Comic Relief

Originally published on http://www.takeyourseats.ie

If you happened to look online in the last few days, you may have incredulously read some very strange announcements, from swimming clubs reporting giant squid in their usual haunts, to brands launching some bizarre new products. Yes, it was April Fools’ Day. A day eagerly anticipated by pranksters, and a day for the more gullible among us (myself included) to be on our guard.

We don’t know the true origin of April Fools’ Day; suggestions have ranged from the Edict of Roussillon which changed the date of the New Year from Easter to January 1st during the reign of Charles IX of France, to confusion with the changeable weather around the Equinox. I know I certainly have been caught as a fool a few times in recent weeks, prematurely switching to a lighter jacket in a fit of vernal optimism! However this particular holiday began, we do know that such celebrations have existed for centuries across various cultures. Which is why I am being deathly serious when I tell you, be silly.

Be daft.

Have a laugh.

Be silly.

Life provides us with many reasons to be serious, more reasons than we would like to have. So when we have the option, let’s not add more to the list. No matter how serious life becomes around us, we all need a light-hearted reprieve to balance things out. Just think of any of the great theatrical tragedies; even as things are falling to dust and disaster around the central characters, the writer will add in a dash of comic relief, knowing that their audience cannot bear truly relentless tragedy laid across the stage in front of them.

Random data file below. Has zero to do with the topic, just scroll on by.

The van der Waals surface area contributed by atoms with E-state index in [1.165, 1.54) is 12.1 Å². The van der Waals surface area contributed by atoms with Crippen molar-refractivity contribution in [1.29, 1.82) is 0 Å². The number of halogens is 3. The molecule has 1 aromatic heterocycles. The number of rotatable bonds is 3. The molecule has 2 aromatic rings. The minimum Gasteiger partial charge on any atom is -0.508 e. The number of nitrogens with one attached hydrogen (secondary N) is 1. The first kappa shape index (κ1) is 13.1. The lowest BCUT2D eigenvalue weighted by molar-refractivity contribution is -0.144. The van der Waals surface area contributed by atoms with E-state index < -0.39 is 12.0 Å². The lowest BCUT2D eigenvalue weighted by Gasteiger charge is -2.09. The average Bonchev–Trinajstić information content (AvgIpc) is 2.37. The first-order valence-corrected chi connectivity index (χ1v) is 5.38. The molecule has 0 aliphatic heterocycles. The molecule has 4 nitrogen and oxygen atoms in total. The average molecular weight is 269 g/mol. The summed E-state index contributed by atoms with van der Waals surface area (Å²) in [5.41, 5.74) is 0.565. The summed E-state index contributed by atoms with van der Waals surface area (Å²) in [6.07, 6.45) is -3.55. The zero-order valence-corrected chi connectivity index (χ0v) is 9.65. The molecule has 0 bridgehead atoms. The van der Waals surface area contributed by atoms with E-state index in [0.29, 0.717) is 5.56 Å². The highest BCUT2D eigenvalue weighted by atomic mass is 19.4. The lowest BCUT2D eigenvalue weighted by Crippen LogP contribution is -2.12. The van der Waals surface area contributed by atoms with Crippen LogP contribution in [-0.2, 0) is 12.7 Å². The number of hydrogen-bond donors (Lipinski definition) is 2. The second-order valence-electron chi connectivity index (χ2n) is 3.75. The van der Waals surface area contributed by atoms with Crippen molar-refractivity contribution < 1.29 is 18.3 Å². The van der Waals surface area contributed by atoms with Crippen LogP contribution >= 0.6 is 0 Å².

Just as Hamlet needs the interlude of the gravediggers to alleviate the tension of the play and pace the drama, so too do we need to pace ourselves. On a global scale, life is pretty tough at the moment. Where we can, it’s important to find and allow for moments of respite.

And theatre is one of the best places to find that. Every raucous communal laugh, every jaunty major chord, every mischievous glance between audience and performer makes someone’s life a little better. Entertainment for entertainment’s sake lights up our lives, and that happiness is contagious. Even when we leave the theatre we hold on to some of that brightness, that positivity and we share it, even unconsciously, we pass that light on to other people and that is a powerful and necessary thing in life.

As Bertolt Brecht put it in A Short Organum for the Theatre, ‘Since time immemorial, the theatre’s business has been to entertain people, just like all the other arts. This business always gives it its particular dignity; it needs no other passport than fun.’ Whether it is in the form of a comedy night, like Stand Up Comedy Sunday at the Viking Theatre, a family day out to enjoy a feast of musical curiosity and invention in Wires, Strings and Other Things at the Ark, or a humorous, joyful and gentle dismantling of stereotypes and expectations in Silvia Gribaudi’s work Graces at Dublin Dance Festival, if you are booking yourself a ticket to see something this month, make space for delight.

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